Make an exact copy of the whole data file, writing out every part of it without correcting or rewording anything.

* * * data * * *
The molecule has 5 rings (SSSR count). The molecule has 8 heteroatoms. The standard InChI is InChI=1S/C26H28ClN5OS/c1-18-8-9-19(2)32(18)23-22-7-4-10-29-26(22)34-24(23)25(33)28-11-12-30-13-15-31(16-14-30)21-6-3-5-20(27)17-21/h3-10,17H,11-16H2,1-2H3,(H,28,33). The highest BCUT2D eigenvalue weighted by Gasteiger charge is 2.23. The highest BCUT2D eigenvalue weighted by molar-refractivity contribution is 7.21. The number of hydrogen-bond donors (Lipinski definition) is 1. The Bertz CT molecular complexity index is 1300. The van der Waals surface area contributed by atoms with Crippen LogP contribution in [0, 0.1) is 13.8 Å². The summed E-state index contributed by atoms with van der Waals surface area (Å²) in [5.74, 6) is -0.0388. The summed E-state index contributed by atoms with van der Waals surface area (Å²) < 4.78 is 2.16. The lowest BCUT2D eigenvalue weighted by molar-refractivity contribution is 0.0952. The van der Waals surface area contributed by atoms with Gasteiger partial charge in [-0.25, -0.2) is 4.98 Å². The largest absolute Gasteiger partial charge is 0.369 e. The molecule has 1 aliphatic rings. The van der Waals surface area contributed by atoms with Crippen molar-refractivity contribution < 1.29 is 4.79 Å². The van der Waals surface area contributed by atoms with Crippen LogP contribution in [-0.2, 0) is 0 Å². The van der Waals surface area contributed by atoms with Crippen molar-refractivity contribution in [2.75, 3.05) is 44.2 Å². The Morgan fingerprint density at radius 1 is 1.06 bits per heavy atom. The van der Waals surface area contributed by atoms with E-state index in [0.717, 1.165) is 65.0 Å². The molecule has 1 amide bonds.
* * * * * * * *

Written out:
The molecule has 5 rings (SSSR count). The molecule has 8 heteroatoms. The standard InChI is InChI=1S/C26H28ClN5OS/c1-18-8-9-19(2)32(18)23-22-7-4-10-29-26(22)34-24(23)25(33)28-11-12-30-13-15-31(16-14-30)21-6-3-5-20(27)17-21/h3-10,17H,11-16H2,1-2H3,(H,28,33). The highest BCUT2D eigenvalue weighted by Gasteiger charge is 2.23. The highest BCUT2D eigenvalue weighted by molar-refractivity contribution is 7.21. The number of hydrogen-bond donors (Lipinski definition) is 1. The Bertz CT molecular complexity index is 1300. The van der Waals surface area contributed by atoms with Crippen LogP contribution in [0, 0.1) is 13.8 Å². The summed E-state index contributed by atoms with van der Waals surface area (Å²) in [5.74, 6) is -0.0388. The summed E-state index contributed by atoms with van der Waals surface area (Å²) < 4.78 is 2.16. The lowest BCUT2D eigenvalue weighted by molar-refractivity contribution is 0.0952. The van der Waals surface area contributed by atoms with Gasteiger partial charge in [-0.25, -0.2) is 4.98 Å². The largest absolute Gasteiger partial charge is 0.369 e. The molecule has 1 aliphatic rings. The van der Waals surface area contributed by atoms with Crippen molar-refractivity contribution < 1.29 is 4.79 Å². The van der Waals surface area contributed by atoms with Crippen LogP contribution in [-0.2, 0) is 0 Å². The van der Waals surface area contributed by atoms with Crippen molar-refractivity contribution in [2.75, 3.05) is 44.2 Å². The Morgan fingerprint density at radius 1 is 1.06 bits per heavy atom. The van der Waals surface area contributed by atoms with E-state index in [0.717, 1.165) is 65.0 Å². The molecule has 1 amide bonds.